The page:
But she was wrong.
The 33-year-old skeleton racer from Edson, Alta., was one of many top Canadian winter athletes attending the event, which included team-building sessions, motivational speakers and media interviews.
"This weekend was really special, because I feel the goosebumps," said Hollingsworth, who is preparing for her third Olympics. "I'm inspired, and that's something that's really hard to find this late in the game."
Many athletes pointed to a session with retired speedskater and cyclist Clara Hughes as particularly inspiring, while veteran triathlete Simon Whitfield and women's soccer coach John Herdman were also singled out.
"I really thought that the first one that I attended, I couldn't ever beat that, because I was starstuck," said Hollingsworth.
In the case of athletes who compete individually or in pairs, no one has officially qualified for the Games, but many have completed the bulk of results needed heading into their 2013-14 seasons.
Athletes believe the summit will help them feel comfortable when they are so far from home in Sochi.
"I honestly spent the basis of the weekend just trying not to cry the whole weekend, like, trying not to cry," said skeleton racer Sarah Reid of Calgary, who only needs to finish 12th or better in a World Cup in 2013-14 to qualify for her first Games.
"All the videos, everything, the talks, were just so inspiring and exciting."
The summit, she added, also helped athletes realize the magnitude of representing their country at the Sochi Games.
"We all have a chance to be a part of something bigger than ourselves. We all have a chance to be Canada, and I think that is really something that I've taken away from this weekend," said Reid.
Bobsledder Kaillie Humphries of Calgary, who will try to defend her 2010 Olympic gold medal, recalled the first athletes summit she attended prior to the Vancouver Games. Humphries gained inspiration from Hughes, speedskater Cindy Klassen and former rower Marnie McBean and still goes to them for guidance and inspiration.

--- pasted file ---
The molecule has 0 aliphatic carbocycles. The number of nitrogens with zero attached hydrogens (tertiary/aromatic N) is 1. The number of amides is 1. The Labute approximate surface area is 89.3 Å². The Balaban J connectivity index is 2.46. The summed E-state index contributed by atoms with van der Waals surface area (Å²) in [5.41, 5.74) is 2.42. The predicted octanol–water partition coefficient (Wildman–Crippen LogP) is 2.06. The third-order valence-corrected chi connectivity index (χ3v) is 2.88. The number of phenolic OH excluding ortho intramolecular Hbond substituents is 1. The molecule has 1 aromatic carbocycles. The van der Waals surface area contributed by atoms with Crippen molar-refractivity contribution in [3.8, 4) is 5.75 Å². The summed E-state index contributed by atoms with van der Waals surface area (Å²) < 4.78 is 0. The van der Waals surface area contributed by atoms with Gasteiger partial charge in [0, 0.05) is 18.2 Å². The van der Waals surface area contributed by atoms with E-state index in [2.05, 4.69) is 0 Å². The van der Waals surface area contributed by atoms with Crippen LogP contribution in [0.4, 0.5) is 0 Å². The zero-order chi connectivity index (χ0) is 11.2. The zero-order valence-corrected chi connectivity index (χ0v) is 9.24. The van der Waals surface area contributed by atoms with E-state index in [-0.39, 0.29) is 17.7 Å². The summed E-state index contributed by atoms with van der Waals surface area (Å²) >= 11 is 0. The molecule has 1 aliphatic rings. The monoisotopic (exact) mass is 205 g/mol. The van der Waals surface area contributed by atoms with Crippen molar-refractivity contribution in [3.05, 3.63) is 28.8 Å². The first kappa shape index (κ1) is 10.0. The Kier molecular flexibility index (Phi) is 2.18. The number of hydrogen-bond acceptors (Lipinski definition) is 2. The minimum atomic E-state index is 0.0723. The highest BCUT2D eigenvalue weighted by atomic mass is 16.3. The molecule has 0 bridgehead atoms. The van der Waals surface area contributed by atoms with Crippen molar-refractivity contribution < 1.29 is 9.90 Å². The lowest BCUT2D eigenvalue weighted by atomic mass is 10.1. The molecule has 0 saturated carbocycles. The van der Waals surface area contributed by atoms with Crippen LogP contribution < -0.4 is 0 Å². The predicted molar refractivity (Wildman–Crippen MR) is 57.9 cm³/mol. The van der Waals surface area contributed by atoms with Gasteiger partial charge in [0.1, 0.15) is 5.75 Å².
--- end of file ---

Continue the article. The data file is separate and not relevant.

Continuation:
"These are other people that share the same passion, drive and dedication, and share that same commitment as you do," Humphries said of other athletes attending this year's summit. "And to be able to talk with them, in a less business-oriented sense and a lot more of a casual sense, I can learn from each and every one of the athletes here and get to know their stories.
"When you watch them on TV, it's very different. But when you actually get to see their personalities come out and learn and grow with them and, hopefully, I can offer some advice."
The summit will also help athletes get to the Games, grow their success and feel as prepared as possible, she added.
Bobsledder Jesse Lumsden, a former CFL star who has had to adjust to the nuances of bobsleigh and football, also found inspiration from his first pre-Olympic sessions with athletes from across the various winter sports.
He believes the event will help athletes as they prepare within their chosen sports and also bolster Canada's overall Olympic hopes.
"Team Canada is going to Sochi," said Lumsden. "Within that, you see bobsleigh, alpine, figure skating, all that. But we are Team Canada. We are working together as a goal. We are working together as a group to achieve a goal that we achieved in Vancouver, and that's to win the most gold medals out of any nation."
Montreal's Alex Bilodeau, who won a freestyle skiing gold medal at the 2010 Vancouver Olympics, said he was inspired by the stories of Hughes, Whitfield and assistant chef de mission Jean-Luc Brassard, a former freestyle skier who competed in three Olympics and won a gold medal at the 1994 Lillehammer Games.
"I know (Brassard) very well, but I guess I know him better now," said Bilodeau, who is preparing for his third Olympics.
Note to readers: This is a corrected story. An earlier version reported that Klassen was a rower.